The Hooded Serpent
I received this plate several years ago, but have been unable to determine the original book it came from. The plate itself contains very little information — no artist or engraver. In the upper left is "Vol. 1. pa. 147" - This at least tells me the book is in English and probably published in London. The plate has wide margins and the total size is about 14.5" x 9" (37 x 22 cm).
From the anthropomorphic characterizations of the orangutan, ape, and even the serpent, I had assumed the plate was from the 1600s. Recently I was thumbing through Ramona and Desmond Morris' 1966 book, Men and Apes when I spotted a very similar illustration of the Orangutan. This illustration came from Daniel Beeckman. 1718. A Voyage to and from the Island of Borneo, in the East Indies... T. Warner, London.
I was able to get a copy of the 1973 reprint of Beeckman's voyage to see if it also included the hooded serpent and Java ape — it doesn't. I do not know if Beeckman's voyage was published in multiple editions - an official report and a popular account. The reprint is of a popular account. So it is possible that the plate I have came from an official report, if one exists.
More likely the Beeckman was the original source for the illustration and the copy I have appeared in a later book, perhaps and encyclopedia.
Brown University's library website dated 1774. Although I originally found it on the
blog: A journey Around My Skull. This illustration is from The Royal American Magazine, or Universal Repository of Instruction and Amusement, May, 1774 (They just don't name magazines like they used to...). This 1774 illustration lacks some of the detail of the hooded serpent in the plate I have, but is clearly based upon it, or a related copy. Given that the 1774 illustration lacks detail, I would guess that my plate was published between 1718 and 1774.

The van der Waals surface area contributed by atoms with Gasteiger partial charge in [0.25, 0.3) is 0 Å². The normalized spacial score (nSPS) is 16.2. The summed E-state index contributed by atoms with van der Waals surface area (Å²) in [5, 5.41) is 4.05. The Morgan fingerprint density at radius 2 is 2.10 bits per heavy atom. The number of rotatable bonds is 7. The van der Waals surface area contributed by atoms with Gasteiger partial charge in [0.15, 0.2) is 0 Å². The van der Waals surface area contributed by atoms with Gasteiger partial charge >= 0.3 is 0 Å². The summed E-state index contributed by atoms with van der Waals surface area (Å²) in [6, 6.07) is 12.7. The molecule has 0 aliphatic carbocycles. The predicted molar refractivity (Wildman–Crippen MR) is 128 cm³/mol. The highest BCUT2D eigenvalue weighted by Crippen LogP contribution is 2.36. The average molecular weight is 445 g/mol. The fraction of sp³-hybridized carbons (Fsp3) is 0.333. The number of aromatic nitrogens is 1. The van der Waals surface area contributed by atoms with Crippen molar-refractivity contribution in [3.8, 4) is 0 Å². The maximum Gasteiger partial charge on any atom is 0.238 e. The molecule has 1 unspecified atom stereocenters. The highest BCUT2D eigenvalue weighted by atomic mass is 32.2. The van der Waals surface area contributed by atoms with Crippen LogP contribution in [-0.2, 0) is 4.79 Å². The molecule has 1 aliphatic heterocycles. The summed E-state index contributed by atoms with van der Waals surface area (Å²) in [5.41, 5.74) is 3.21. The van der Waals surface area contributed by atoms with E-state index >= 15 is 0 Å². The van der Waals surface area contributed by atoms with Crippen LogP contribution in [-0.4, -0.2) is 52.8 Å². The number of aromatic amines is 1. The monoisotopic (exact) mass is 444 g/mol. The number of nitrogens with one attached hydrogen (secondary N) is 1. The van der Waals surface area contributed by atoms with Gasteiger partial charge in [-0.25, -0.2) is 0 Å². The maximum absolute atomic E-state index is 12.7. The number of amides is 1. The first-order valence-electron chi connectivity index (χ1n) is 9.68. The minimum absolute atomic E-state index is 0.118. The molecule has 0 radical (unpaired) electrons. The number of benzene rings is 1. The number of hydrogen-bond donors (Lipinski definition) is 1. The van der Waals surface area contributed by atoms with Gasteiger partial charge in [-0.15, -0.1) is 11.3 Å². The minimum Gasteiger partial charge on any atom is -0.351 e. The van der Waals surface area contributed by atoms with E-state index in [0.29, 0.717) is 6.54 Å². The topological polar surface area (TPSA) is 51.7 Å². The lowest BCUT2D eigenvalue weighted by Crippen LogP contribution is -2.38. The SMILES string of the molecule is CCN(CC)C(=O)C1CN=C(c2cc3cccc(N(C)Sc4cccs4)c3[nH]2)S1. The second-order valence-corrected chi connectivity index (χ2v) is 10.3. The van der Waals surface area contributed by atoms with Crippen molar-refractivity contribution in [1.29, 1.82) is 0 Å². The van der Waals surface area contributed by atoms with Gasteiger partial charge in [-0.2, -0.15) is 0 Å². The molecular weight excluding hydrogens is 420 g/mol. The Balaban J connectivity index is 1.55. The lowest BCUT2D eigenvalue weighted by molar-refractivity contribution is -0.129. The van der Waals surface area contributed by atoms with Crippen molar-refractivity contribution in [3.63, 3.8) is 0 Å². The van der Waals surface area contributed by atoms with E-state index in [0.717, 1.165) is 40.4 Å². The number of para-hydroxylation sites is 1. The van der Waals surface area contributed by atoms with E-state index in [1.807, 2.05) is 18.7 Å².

Eventually I hope to discuss the evolution of natural history illustration. This engraving is a good example of the anthropomorphic style from the 17th and early 18th centuries when artists frequently had to illustrate animals from written descriptions, or at best a carcass, or stuffed specimen.
I would be most grateful for any comments or insights to the origin of this plate.
Note added 1/21/2015: In updating this old blog with the hopes of beginning to add content again I found another version of this same plate on the PrintedPrimate.org website: http://printedprimate.org/2010/02/20/an-ape-of-java-the-hooded-serpent-oranootan/ . The two plates are mirror images of each other and it is clear one has been copies from the other - a direct copy of an engraving would have to be re-engraved thus causing the copy to be a mirror image of the original. I think my copy has slightly more detain, suggesting it is the earlier version, but I honestly don't know. The two plates also have different headings (volume and page number).
The PrintedPrimate website also has another plate showing the same Ape from Java illustration and it is dated 1752. I believe this 1752 illustration is a later copy of the original, so my new guess for the publication date for this plate is between 1718 and 1752.